Happy Canada Day, made complicated

Flora: What are Nutcrackers made to look like, Mom?

Jane: Uh… Soldiers. Russian soldiers from the 19th century, I think.

Flora: Oh. Is that why they have that star on their hats?

Jane: They have a star on their hats?

Flora: Yeah. So, are Russians like the Nazis?

Jane: Only if you’re Polish.

Flora: What?

Jane: No, no, they’re not. The Nazis were German Fascists, and the Russians are people who live in Russia.

Flora: But Polish people think they’re like Nazis?

Jane: You know what, forget I said that.

Flora: Why?

Jane: Because I don’t want to pass irrational ethnic hatred down another generation.

Long pause.

Flora: I don’t understand.

Jane: It’s okay. You’re Canadian. You’re not supposed to understand.

Another long pause.

Flora: Mom? Is everything in the world complicated?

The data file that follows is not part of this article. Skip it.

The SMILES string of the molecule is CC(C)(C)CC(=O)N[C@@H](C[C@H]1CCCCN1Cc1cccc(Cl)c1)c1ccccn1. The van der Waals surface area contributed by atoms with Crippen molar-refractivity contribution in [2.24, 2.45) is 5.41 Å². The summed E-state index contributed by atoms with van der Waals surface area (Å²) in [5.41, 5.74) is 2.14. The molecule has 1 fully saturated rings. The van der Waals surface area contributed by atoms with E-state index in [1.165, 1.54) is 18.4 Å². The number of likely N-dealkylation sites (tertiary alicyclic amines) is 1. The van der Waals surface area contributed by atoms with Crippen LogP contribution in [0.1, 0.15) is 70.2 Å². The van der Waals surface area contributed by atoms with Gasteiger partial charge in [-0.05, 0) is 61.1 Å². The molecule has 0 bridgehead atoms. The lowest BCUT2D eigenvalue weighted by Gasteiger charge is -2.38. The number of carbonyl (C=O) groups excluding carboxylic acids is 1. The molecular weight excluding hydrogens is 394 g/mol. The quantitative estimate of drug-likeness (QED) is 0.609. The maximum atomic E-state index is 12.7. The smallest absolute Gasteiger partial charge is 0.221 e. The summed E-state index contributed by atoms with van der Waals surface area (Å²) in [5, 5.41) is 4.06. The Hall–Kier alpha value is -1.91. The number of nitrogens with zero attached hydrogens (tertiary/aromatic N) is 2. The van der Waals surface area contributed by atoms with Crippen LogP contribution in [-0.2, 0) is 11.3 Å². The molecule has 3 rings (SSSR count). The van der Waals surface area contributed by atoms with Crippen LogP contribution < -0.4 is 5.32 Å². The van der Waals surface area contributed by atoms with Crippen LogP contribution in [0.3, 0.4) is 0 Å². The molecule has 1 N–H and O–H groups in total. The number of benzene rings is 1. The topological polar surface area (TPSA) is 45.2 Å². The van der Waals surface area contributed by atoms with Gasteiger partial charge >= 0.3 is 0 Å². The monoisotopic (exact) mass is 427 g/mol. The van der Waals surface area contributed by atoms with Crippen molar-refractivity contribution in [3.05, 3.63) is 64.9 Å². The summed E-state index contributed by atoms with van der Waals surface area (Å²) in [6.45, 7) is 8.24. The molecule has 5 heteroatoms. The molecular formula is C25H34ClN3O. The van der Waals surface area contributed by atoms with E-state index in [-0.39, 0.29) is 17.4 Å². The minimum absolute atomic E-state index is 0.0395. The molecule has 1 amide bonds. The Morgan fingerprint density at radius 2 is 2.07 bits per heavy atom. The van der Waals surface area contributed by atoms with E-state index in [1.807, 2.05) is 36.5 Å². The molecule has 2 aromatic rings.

Jane: Um…

Flora: Or do you just make everything complicated?

Busted.

Happy Canada Day, everyone. And Happy Fourth of July in three days to my American friends and readers. Perfect we’re not, troubled we are—but we have so much less historical baggage to contend with. And that’s a good thing.

To my parents and Polish relatives: I get it. Really.

For a more serious take on this topic, here’s a column of mine inspired by our last visit to London: Oppressed by History (September 2009, Last Word, Thomson Reuters’ Lexpert)

N.B. This conversation brought to you by Barbie in the Nutcracker.

Canadian Provinces and Territories